This courtroom sketch by Christine Cornell shows Boston bombing suspect Dzhokhar Tsarnaev during his arraignment at a Boston court on Jul 10, 2013. (Credit: Christine Cornell/CBS)
His arm in a cast and his face swollen, a blase-looking Dzhokhar Tsarnaev pleaded not guilty Wednesday in the Boston Marathon bombing in a seven-minute proceeding that marked his first public appearance since his capture in mid-April.
As victims of the bombing looked on, Tsarnaev, 19, gave a lopsided smile to his sisters upon arriving in the courtroom. He appeared to have a jaw injury and there was swelling around his left eye and cheek.
Then, after he leaned over toward a microphone and said, "Not guilty" over and over in a Russian accent, he was led out of the courtroom, making a kissing motion with his lips toward his family as he left. His sister sobbed loudly, resting her head on a woman seated next to her.
He faces 30 federal charges, including using a weapon of mass destruction to kill, and could get the death penalty if prosecutors choose to pursue it.
This courtroom sketch depicts Boston Marathon bombing suspect Dzhokhar Tsarnaev during arraignment in federal court Wednesday, July 10, 2013 in Boston. The 19-year-old has been charged with using a weapon of mass destruction, and could face the death penalty.
The proceedings took place in a heavily guarded courtroom packed not only with victims but with their families, police officers, members of the public and the media.
Tsarnaev looked much as he did in a photo widely circulated after his arrest, his hair curly and unkempt. He appeared nonchalant, almost bored during the hearing. The cast covered his left forearm, his hand and his fingers.
The April 15 attack killed three people and wounded more than 260. Authorities say Tsarnaev orchestrated the attack along with his older brother, Tamerlan Tsarnaev, who died following a shootout with police three days after the bombing.
The death penalty, CBS News senior national security analyst Juan Zarate notes, is likely to become a bargaining chip between the defense and prosecution in Tsarnaev's punishment. The case also tests a broader policy question.
"Whether or not [the U.S.] pursues the death penalty in this case -- what's the symbolism around that? What does it say about American justice? And how is it used by those around the world?" Zarate said.
Zarate also said the case provides an opportunity for the government and the FBI to gather more information about the bombings that they were not able to get before.
"This is an interesting moment," he said. "It brings the case back to the public mind, but it also is a strategic moment in the investigation itself."
Dzhokhar Tsarnaev was arrested on April 19 when he was found hiding in a boat in a suburban backyard. He was initially charged in the hospital, where he was recovering from wounds suffered in a police shootout.
Tsarnaev's two sisters, both in Muslim garb, were in court Wednesday. One was carrying a baby, the other wiped away tears with a tissue. His parents remained back in Russia.
Among the relatives of victims present in the courtroom was Peter Brown, the uncle of two men who lost their right legs in the bombings.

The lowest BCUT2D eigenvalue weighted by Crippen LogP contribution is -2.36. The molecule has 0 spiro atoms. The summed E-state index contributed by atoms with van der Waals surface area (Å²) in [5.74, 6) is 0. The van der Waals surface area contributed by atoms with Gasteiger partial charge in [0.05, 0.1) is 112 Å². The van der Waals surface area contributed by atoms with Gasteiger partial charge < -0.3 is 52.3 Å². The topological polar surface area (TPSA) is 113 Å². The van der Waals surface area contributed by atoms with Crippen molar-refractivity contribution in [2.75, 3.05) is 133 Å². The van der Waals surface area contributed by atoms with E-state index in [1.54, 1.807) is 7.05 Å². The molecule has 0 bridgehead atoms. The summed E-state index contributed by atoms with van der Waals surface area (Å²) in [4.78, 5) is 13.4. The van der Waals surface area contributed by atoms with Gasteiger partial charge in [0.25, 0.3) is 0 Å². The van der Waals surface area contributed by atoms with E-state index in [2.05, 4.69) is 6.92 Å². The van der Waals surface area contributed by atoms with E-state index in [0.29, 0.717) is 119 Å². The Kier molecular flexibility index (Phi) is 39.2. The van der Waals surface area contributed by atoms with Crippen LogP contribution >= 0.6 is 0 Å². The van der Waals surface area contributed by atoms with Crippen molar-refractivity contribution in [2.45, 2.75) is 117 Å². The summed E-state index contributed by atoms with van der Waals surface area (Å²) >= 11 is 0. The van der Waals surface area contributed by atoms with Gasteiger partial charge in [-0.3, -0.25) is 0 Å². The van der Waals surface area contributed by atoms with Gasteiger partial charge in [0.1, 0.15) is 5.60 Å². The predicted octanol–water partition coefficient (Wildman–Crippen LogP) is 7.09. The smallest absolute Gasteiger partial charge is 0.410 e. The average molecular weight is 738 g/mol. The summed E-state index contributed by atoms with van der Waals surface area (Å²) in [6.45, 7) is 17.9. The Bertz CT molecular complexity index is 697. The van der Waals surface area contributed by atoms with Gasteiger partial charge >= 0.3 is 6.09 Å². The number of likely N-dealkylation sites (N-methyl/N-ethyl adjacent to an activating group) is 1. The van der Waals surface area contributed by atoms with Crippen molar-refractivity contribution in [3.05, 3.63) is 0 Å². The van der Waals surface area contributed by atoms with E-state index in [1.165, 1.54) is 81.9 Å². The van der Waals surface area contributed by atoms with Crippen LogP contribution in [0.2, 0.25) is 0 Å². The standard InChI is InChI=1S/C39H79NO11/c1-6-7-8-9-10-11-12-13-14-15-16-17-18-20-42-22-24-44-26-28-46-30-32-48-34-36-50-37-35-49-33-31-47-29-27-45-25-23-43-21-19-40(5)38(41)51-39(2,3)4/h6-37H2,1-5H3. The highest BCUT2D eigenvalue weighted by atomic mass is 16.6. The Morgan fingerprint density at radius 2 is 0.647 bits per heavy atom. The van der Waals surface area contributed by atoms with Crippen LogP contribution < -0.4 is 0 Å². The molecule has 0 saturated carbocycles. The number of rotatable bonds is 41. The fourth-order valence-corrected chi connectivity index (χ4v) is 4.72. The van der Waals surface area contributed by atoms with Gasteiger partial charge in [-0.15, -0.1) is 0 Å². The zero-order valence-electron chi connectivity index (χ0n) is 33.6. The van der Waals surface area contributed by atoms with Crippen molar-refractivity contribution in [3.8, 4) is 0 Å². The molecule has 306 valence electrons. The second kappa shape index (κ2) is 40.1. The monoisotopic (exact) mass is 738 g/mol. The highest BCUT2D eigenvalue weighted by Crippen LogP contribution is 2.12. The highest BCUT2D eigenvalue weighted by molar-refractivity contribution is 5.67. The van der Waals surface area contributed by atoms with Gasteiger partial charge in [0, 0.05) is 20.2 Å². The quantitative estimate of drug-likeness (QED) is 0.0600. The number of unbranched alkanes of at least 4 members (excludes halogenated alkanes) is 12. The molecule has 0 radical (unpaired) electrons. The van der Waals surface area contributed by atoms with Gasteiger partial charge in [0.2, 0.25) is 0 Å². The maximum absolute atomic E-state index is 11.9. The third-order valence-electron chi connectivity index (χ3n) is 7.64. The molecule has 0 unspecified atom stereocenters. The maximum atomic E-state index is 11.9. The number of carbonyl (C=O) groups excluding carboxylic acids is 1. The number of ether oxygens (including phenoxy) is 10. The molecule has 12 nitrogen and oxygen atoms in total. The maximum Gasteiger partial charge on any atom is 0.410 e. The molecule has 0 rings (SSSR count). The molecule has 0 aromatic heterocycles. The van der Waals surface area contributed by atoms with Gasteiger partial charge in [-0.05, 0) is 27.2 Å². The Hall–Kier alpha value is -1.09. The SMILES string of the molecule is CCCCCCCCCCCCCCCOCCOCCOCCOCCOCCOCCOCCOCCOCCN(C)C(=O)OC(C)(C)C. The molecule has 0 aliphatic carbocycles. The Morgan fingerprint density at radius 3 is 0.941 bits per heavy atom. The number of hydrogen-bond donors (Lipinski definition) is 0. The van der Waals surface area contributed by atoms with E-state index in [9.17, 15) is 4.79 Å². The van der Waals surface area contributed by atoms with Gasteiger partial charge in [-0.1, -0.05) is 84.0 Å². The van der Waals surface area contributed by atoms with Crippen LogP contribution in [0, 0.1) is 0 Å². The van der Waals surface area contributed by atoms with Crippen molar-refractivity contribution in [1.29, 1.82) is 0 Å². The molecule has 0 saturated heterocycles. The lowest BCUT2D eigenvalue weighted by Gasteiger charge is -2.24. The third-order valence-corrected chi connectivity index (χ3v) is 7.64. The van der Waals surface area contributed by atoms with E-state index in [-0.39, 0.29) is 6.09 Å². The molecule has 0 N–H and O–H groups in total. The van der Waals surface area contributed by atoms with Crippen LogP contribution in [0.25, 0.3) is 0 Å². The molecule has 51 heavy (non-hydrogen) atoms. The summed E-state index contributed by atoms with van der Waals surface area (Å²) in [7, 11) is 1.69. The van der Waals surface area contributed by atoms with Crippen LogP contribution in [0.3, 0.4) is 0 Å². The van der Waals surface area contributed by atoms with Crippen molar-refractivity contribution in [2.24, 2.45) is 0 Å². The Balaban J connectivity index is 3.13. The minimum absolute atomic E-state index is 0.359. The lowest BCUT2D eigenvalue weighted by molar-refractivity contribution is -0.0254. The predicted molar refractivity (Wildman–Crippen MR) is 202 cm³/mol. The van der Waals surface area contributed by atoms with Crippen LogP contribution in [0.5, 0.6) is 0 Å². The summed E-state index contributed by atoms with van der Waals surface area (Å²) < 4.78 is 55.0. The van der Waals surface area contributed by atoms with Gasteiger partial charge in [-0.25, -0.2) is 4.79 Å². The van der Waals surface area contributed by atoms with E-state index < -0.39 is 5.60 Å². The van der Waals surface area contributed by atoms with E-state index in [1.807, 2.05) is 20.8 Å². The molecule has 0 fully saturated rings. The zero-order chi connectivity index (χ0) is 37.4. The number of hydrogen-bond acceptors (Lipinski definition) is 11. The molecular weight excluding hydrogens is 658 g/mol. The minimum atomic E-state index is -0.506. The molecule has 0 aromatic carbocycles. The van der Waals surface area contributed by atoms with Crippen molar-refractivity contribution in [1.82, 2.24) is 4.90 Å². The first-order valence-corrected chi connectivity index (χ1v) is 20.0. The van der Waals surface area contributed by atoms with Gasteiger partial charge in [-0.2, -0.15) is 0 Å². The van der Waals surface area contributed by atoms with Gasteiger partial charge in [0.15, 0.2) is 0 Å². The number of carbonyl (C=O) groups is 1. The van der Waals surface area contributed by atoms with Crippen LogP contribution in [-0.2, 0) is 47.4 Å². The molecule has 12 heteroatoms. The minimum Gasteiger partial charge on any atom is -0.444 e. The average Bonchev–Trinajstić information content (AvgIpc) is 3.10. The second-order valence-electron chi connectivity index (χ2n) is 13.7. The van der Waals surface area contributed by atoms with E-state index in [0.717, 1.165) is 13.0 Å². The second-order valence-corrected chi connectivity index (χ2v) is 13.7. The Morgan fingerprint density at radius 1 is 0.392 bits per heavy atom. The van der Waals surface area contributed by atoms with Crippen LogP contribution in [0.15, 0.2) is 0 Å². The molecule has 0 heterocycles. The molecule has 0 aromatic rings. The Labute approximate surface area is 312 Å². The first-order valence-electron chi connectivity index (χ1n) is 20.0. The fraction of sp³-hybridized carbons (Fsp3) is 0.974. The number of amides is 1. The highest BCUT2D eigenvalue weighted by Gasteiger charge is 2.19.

"The only opinion I could have, when I first saw him, is that it appeared he gave what I described as a smirk," Brown told reporters. "He never looked at us, he never turned in our direction and I sat directly behind him."
Liz Norden, the mother of the two men, said afterward: "I actually felt sick to my stomach."
MIT police officers came to the court to honor their former colleague Sean Collier, who was allegedly killed by the Tsarnaev brothers during the manhunt to find them.
"I didn't see the remorse, or the fear of the sadness that I thought I would in somebody in his position," MIT Police Chief John DiFava said after the proceedings.
Reporters and spectators began lining up for seats in the courtroom at 7:30 a.m. as a dozen Federal Protective Service officers and bomb-sniffing dogs surrounded the courthouse.
Four hours before the hearing, the defendant arrived at the courthouse in a four-vehicle motorcade that included a van, a Humvee and a state police car.
A group of about a dozen Tsarnaev supporters cheered as the motorcade arrived. The demonstrators yelled, "Justice for Jahar!" as Tsarnaev is known. One woman held a sign that said, "Free Jahar."
A group of friends who were on the high school wrestling team with Tsarnaev at Cambridge Rindge and Latin waited in line outside the courtroom for hours, hoping to get a seat.
One of them, Hank Alvarez, said Tsarnaev was calm, peaceful and apolitical in high school.
"Just knowing him, it's hard for me to face the fact that he did it," said Alvarez, 19, of Cambridge.
Another ex-teammate, Shun Tsou, 20, of Cambridge, called Tsarnaev "a silent warrior type."
"There was nothing sketchy about him," said Tsou, adding that he had not formed an opinion on Tsarnaev's guilt or innocence.
Prosecutors say Tsarnaev, a Muslim, wrote about his motivations for the bombing on the inside walls and beams of the boat where he was captured. He wrote the U.S. government was "killing our innocent civilians."
"I don't like killing innocent people," he said, but also wrote: "I can't stand to see such evil go unpunished. ... We Muslims are one body, you hurt one you hurt us all."
Three people — Martin Richard, 8; Krystle Marie Campbell, 29; and Lingzi Lu, 23 — were killed by the bombs, which were improvised from pressure cookers. Authorities say the Tsarnaevs also killed Massachusetts Institute of Technology officer Sean Collier days later while they were on the run.
Numerous bombing victims had legs amputated after the two explosions, which detonated along the final stretch of the race a couple hours after the elite runners had finished.
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